Providing Mumbai residents with their universal right to water
Dr Deljana Iossifova, Senior Lecturer in Urban Studies, School of Environment, Education and Development, discusses one of the most important global challenges: universal access to water.
Reducing health inequalities
The right to water is a fundamental human right at the heart of social, economic and environmental sustainability. Because access to water can go a long way in reducing inequalities, it has its own Sustainable Development Goal (SDG 6). Slum dwellers in India’s mega-cities jeopardise their safety and health in relying on expensive water from street vendors or illegally tapped-into municipal water pipes. Residents without access to piped water depend on informal suppliers who charge up to 100 times more than the municipality and offer water of sometimes questionable quality. Poor nutritional status and increased mortality are just a few of the associated health risks. In India, more than seven children per 10,000 residents die from diarrhoea resulting from lack of sanitation.
As international health agencies highlight the need to wash hands regularly and maintain personal hygiene as the first defence against the spread of COVID-19, at least two million people in Mumbai do not have access to clean and safe water. On occasions, when water becomes available, social distancing norms can quickly become compromised. The possibility of spreading the virus is high when sharing water taps. Now that Mumbai has emerged as one of the global hotspots of COVID-19, it is more urgent than ever to transform access to water in the city.
The right to water is a fundamental human right at the heart of social, economic and environmental sustainability.Dr Deljana Iossifova / Senior Lecturer in Urban Studies, School of Environment, Education and Development
Water for all through digital innovation
In Mumbai, The University of Manchester works closely with community activist group PHS, who advocate the right to water in informal settlements. In 2014, Pani Haq Samiti (PHS) initiated a High Court ruling that Mumbai should supply water toallresidents, regardless of their legal status. PHS volunteers have supported some 5,000 households in filing 1,100 applications for municipal water connections. However, only 68 of these have been approved to date; the rest have been stuck or lost in the municipal approval system. With multiple ward offices shutting down due to COVID-19 cases, even longer delays in processing applications can be expected.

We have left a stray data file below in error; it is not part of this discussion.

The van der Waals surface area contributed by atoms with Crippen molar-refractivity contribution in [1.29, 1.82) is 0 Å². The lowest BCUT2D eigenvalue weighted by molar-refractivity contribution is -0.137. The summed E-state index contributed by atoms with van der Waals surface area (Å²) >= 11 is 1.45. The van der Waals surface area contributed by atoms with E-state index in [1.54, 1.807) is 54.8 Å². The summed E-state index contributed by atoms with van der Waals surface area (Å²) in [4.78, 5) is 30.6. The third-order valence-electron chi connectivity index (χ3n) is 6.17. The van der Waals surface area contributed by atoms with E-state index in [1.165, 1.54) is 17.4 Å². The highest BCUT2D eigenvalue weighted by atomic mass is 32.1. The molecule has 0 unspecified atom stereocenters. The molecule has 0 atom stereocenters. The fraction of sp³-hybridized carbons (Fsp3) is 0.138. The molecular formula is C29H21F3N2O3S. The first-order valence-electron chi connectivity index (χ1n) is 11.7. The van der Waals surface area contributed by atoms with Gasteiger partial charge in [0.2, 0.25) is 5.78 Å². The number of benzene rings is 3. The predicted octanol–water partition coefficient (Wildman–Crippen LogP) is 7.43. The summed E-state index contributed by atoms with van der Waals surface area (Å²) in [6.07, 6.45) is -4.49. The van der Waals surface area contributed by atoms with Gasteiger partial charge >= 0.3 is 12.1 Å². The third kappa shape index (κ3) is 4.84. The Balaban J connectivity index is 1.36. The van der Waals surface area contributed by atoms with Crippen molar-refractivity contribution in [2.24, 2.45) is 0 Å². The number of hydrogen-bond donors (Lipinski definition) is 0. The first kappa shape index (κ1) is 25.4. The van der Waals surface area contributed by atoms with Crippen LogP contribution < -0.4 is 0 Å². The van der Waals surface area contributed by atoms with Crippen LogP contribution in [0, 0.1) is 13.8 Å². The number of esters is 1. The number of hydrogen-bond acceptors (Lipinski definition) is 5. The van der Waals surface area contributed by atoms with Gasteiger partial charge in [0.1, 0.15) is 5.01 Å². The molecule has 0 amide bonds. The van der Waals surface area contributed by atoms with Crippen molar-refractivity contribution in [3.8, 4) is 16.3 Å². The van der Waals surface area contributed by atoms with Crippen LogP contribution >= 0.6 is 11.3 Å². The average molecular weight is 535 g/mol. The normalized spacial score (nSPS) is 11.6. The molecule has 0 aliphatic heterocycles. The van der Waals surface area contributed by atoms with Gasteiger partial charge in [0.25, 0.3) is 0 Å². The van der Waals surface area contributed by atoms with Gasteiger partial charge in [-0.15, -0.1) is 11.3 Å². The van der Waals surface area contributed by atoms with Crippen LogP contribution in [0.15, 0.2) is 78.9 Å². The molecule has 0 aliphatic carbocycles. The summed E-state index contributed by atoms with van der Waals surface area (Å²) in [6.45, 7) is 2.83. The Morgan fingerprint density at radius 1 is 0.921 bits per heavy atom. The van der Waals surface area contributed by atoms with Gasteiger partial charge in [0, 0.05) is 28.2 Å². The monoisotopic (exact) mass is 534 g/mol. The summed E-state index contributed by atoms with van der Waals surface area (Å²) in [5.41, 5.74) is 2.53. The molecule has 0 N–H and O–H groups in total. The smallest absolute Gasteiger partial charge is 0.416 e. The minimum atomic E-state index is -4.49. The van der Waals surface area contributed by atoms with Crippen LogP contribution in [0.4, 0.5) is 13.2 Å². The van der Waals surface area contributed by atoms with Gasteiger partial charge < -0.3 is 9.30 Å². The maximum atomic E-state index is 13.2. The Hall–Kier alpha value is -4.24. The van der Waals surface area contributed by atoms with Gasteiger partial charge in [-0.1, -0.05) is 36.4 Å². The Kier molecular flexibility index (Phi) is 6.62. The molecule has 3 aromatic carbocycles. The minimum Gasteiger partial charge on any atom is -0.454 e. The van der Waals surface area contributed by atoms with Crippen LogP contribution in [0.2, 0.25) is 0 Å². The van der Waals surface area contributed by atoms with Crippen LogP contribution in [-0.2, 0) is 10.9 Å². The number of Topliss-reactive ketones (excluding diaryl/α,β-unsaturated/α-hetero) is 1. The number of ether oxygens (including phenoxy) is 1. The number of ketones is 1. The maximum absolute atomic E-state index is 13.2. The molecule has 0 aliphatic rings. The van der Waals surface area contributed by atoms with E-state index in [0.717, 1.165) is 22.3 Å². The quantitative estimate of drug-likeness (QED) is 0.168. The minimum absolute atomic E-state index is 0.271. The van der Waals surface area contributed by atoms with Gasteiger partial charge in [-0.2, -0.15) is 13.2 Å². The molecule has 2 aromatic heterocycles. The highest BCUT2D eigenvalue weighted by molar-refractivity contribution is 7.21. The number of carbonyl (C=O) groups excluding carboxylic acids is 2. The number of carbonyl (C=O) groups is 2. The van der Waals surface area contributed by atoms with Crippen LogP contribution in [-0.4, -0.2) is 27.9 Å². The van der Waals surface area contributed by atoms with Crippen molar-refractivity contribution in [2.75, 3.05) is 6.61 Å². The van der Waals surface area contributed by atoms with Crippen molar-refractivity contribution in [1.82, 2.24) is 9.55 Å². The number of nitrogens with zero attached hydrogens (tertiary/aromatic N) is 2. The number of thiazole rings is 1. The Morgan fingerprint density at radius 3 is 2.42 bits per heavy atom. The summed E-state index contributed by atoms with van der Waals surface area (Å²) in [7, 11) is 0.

In collaboration with PHS, the University is developing an app that tracks how applications for water connections pass through Mumbai’s complex bureaucratic system. The app will speed up the approval process and contribute to the provision of safe water to tens of thousands of disadvantaged urban residents. Ultimately, it could be adopted by the municipality itself, thus making governance more transparent and implementers accountable.
This is the first attempt to use digital technology for the purpose of identifying and removing roadblocks in the approval process. The wider community will benefit from improved access to safe water, which is crucial in times of COVID-19 and beyond.
Having the right expertise
Working in India can be an extremely rewarding experience for academics. The boundaries between research and its application are unusually blurred. As leader of the Right to Water app project as well as the Royal Society project, Dr Iossifova collaborates directly with PHS, a collective campaigning for the right to clean and safe drinking water for all. She is supported by Purva Dewoolkar, her doctoral student and research associate.
Many colleagues are uniquely positioned at the interface of academia, policy and practice and operate with ease across these domains to help shape the contemporary city towards inclusivity, safety, resilience and sustainability.
This is best illustrated by The University of Manchester’s very own Purva Dewoolkar, a School of Environment, Education and Development PhD Scholarship student originally from Mumbai. Purva trained as an architect and spent the last decade as a researcher associated with TATA Institute of Social Sciences’ Habitat Unit. She is also an activist working with PHS.
In addition to her doctoral research, Purva is a research associate on the University’s project R2W – the Right to Water track app. This transdisciplinary project tackles one of the most important global challenges: universal access to water. The idea for this project emerged from close engagement with local campaign members, NGOs and government officials in Mumbai as part of the Royal Society Global Challenges Research Fund project ‘Towards Sustainable Sanitation in India and Brazil’.